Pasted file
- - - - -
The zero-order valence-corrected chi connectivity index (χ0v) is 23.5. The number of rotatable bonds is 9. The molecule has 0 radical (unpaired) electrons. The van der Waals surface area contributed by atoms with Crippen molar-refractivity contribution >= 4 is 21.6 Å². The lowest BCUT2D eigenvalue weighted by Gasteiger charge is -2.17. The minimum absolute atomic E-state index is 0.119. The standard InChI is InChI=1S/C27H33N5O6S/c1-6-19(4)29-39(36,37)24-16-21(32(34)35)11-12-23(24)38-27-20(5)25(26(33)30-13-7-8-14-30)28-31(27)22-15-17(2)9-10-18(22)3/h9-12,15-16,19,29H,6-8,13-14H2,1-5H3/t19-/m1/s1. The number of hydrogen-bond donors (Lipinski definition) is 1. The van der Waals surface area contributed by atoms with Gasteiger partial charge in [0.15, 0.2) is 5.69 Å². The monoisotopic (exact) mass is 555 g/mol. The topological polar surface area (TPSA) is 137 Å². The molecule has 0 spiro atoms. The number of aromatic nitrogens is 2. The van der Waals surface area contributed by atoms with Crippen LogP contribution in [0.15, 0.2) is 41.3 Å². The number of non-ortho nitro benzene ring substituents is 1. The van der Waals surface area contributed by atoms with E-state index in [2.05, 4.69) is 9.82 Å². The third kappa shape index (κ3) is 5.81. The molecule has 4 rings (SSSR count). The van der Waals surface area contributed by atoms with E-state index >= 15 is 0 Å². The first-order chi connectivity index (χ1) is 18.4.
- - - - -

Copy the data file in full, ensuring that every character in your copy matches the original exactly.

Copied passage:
The zero-order valence-corrected chi connectivity index (χ0v) is 23.5. The number of rotatable bonds is 9. The molecule has 0 radical (unpaired) electrons. The van der Waals surface area contributed by atoms with Crippen molar-refractivity contribution >= 4 is 21.6 Å². The lowest BCUT2D eigenvalue weighted by Gasteiger charge is -2.17. The minimum absolute atomic E-state index is 0.119. The standard InChI is InChI=1S/C27H33N5O6S/c1-6-19(4)29-39(36,37)24-16-21(32(34)35)11-12-23(24)38-27-20(5)25(26(33)30-13-7-8-14-30)28-31(27)22-15-17(2)9-10-18(22)3/h9-12,15-16,19,29H,6-8,13-14H2,1-5H3/t19-/m1/s1. The number of hydrogen-bond donors (Lipinski definition) is 1. The van der Waals surface area contributed by atoms with Gasteiger partial charge in [0.15, 0.2) is 5.69 Å². The monoisotopic (exact) mass is 555 g/mol. The topological polar surface area (TPSA) is 137 Å². The molecule has 0 spiro atoms. The number of aromatic nitrogens is 2. The van der Waals surface area contributed by atoms with Crippen LogP contribution in [0.15, 0.2) is 41.3 Å². The number of non-ortho nitro benzene ring substituents is 1. The van der Waals surface area contributed by atoms with E-state index in [2.05, 4.69) is 9.82 Å². The third kappa shape index (κ3) is 5.81. The molecule has 4 rings (SSSR count). The van der Waals surface area contributed by atoms with E-state index >= 15 is 0 Å². The first-order chi connectivity index (χ1) is 18.4.